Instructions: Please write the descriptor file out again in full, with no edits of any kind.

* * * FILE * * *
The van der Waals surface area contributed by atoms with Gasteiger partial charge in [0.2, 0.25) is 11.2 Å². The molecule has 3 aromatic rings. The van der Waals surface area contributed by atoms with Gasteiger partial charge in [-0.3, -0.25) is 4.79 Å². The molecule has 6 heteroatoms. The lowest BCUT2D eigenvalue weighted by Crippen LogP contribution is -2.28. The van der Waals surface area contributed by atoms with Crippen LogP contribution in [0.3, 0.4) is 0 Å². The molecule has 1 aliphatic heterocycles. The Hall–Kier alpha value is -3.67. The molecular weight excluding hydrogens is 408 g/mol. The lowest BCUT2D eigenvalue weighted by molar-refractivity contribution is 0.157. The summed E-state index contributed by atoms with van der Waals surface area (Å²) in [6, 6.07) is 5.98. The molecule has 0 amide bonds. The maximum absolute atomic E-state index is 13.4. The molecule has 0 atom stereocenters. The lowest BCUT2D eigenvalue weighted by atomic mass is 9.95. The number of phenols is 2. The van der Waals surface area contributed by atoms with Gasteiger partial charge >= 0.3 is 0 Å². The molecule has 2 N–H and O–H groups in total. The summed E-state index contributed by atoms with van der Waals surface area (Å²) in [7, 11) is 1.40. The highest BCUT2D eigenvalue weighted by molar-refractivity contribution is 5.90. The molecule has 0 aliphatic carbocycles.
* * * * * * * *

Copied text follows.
The van der Waals surface area contributed by atoms with Gasteiger partial charge in [0.2, 0.25) is 11.2 Å². The molecule has 3 aromatic rings. The van der Waals surface area contributed by atoms with Gasteiger partial charge in [-0.3, -0.25) is 4.79 Å². The molecule has 6 heteroatoms. The lowest BCUT2D eigenvalue weighted by Crippen LogP contribution is -2.28. The van der Waals surface area contributed by atoms with Crippen LogP contribution in [0.3, 0.4) is 0 Å². The molecule has 1 aliphatic heterocycles. The Hall–Kier alpha value is -3.67. The molecular weight excluding hydrogens is 408 g/mol. The lowest BCUT2D eigenvalue weighted by molar-refractivity contribution is 0.157. The summed E-state index contributed by atoms with van der Waals surface area (Å²) in [6, 6.07) is 5.98. The molecule has 0 amide bonds. The maximum absolute atomic E-state index is 13.4. The molecule has 0 atom stereocenters. The lowest BCUT2D eigenvalue weighted by atomic mass is 9.95. The number of phenols is 2. The van der Waals surface area contributed by atoms with Gasteiger partial charge >= 0.3 is 0 Å². The molecule has 2 N–H and O–H groups in total. The summed E-state index contributed by atoms with van der Waals surface area (Å²) in [7, 11) is 1.40. The highest BCUT2D eigenvalue weighted by molar-refractivity contribution is 5.90. The molecule has 0 aliphatic carbocycles.